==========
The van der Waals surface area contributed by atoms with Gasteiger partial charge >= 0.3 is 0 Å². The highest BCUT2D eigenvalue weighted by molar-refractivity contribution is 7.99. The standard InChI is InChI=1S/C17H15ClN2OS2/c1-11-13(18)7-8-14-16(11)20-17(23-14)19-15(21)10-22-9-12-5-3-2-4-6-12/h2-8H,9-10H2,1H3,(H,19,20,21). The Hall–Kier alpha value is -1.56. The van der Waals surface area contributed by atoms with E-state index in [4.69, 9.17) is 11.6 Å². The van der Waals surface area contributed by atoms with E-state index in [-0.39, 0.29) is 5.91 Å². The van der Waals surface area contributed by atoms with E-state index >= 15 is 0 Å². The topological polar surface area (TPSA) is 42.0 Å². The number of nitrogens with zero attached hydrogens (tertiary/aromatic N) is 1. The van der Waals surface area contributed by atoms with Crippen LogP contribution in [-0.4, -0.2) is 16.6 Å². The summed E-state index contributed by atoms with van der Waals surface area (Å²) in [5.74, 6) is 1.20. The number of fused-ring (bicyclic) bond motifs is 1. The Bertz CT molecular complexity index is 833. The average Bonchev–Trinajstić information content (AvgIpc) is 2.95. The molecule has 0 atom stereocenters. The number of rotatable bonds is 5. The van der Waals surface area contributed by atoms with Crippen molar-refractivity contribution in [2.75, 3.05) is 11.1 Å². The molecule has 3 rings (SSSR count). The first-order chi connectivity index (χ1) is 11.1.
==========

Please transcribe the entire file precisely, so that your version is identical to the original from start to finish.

The van der Waals surface area contributed by atoms with Gasteiger partial charge >= 0.3 is 0 Å². The highest BCUT2D eigenvalue weighted by molar-refractivity contribution is 7.99. The standard InChI is InChI=1S/C17H15ClN2OS2/c1-11-13(18)7-8-14-16(11)20-17(23-14)19-15(21)10-22-9-12-5-3-2-4-6-12/h2-8H,9-10H2,1H3,(H,19,20,21). The Hall–Kier alpha value is -1.56. The van der Waals surface area contributed by atoms with E-state index in [4.69, 9.17) is 11.6 Å². The van der Waals surface area contributed by atoms with E-state index in [-0.39, 0.29) is 5.91 Å². The van der Waals surface area contributed by atoms with E-state index >= 15 is 0 Å². The topological polar surface area (TPSA) is 42.0 Å². The number of nitrogens with zero attached hydrogens (tertiary/aromatic N) is 1. The van der Waals surface area contributed by atoms with Crippen LogP contribution in [-0.4, -0.2) is 16.6 Å². The summed E-state index contributed by atoms with van der Waals surface area (Å²) in [5.74, 6) is 1.20. The number of fused-ring (bicyclic) bond motifs is 1. The Bertz CT molecular complexity index is 833. The average Bonchev–Trinajstić information content (AvgIpc) is 2.95. The molecule has 0 atom stereocenters. The number of rotatable bonds is 5. The van der Waals surface area contributed by atoms with Crippen molar-refractivity contribution in [2.75, 3.05) is 11.1 Å². The molecule has 3 rings (SSSR count). The first-order chi connectivity index (χ1) is 11.1.